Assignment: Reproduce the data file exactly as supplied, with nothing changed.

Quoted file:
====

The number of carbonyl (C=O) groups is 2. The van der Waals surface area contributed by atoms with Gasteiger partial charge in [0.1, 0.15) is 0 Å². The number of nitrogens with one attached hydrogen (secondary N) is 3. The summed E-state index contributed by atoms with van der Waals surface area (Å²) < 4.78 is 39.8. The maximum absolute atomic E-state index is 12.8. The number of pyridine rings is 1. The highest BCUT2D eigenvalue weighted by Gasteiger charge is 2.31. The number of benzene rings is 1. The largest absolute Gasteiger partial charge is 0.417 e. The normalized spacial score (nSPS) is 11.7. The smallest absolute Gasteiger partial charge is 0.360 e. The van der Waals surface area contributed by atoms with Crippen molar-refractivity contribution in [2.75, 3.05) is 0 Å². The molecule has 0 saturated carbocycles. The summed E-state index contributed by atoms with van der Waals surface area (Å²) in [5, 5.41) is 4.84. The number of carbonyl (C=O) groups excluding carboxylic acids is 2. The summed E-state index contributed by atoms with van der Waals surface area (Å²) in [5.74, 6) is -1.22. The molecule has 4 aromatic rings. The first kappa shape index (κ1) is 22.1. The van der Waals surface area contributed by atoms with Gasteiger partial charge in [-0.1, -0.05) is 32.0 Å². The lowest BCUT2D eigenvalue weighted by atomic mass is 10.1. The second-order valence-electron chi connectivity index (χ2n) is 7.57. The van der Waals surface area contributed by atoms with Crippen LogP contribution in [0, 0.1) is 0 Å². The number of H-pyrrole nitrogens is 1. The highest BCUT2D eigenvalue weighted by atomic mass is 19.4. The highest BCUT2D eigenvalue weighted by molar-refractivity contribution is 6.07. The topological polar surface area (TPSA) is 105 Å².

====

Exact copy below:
The number of carbonyl (C=O) groups is 2. The van der Waals surface area contributed by atoms with Gasteiger partial charge in [0.1, 0.15) is 0 Å². The number of nitrogens with one attached hydrogen (secondary N) is 3. The summed E-state index contributed by atoms with van der Waals surface area (Å²) < 4.78 is 39.8. The maximum absolute atomic E-state index is 12.8. The number of pyridine rings is 1. The highest BCUT2D eigenvalue weighted by Gasteiger charge is 2.31. The number of benzene rings is 1. The largest absolute Gasteiger partial charge is 0.417 e. The normalized spacial score (nSPS) is 11.7. The smallest absolute Gasteiger partial charge is 0.360 e. The van der Waals surface area contributed by atoms with Crippen molar-refractivity contribution in [2.75, 3.05) is 0 Å². The molecule has 0 saturated carbocycles. The summed E-state index contributed by atoms with van der Waals surface area (Å²) in [5, 5.41) is 4.84. The number of carbonyl (C=O) groups excluding carboxylic acids is 2. The summed E-state index contributed by atoms with van der Waals surface area (Å²) in [5.74, 6) is -1.22. The molecule has 4 aromatic rings. The first kappa shape index (κ1) is 22.1. The van der Waals surface area contributed by atoms with Gasteiger partial charge in [-0.1, -0.05) is 32.0 Å². The lowest BCUT2D eigenvalue weighted by atomic mass is 10.1. The second-order valence-electron chi connectivity index (χ2n) is 7.57. The van der Waals surface area contributed by atoms with Crippen LogP contribution in [0, 0.1) is 0 Å². The number of H-pyrrole nitrogens is 1. The highest BCUT2D eigenvalue weighted by atomic mass is 19.4. The highest BCUT2D eigenvalue weighted by molar-refractivity contribution is 6.07. The topological polar surface area (TPSA) is 105 Å².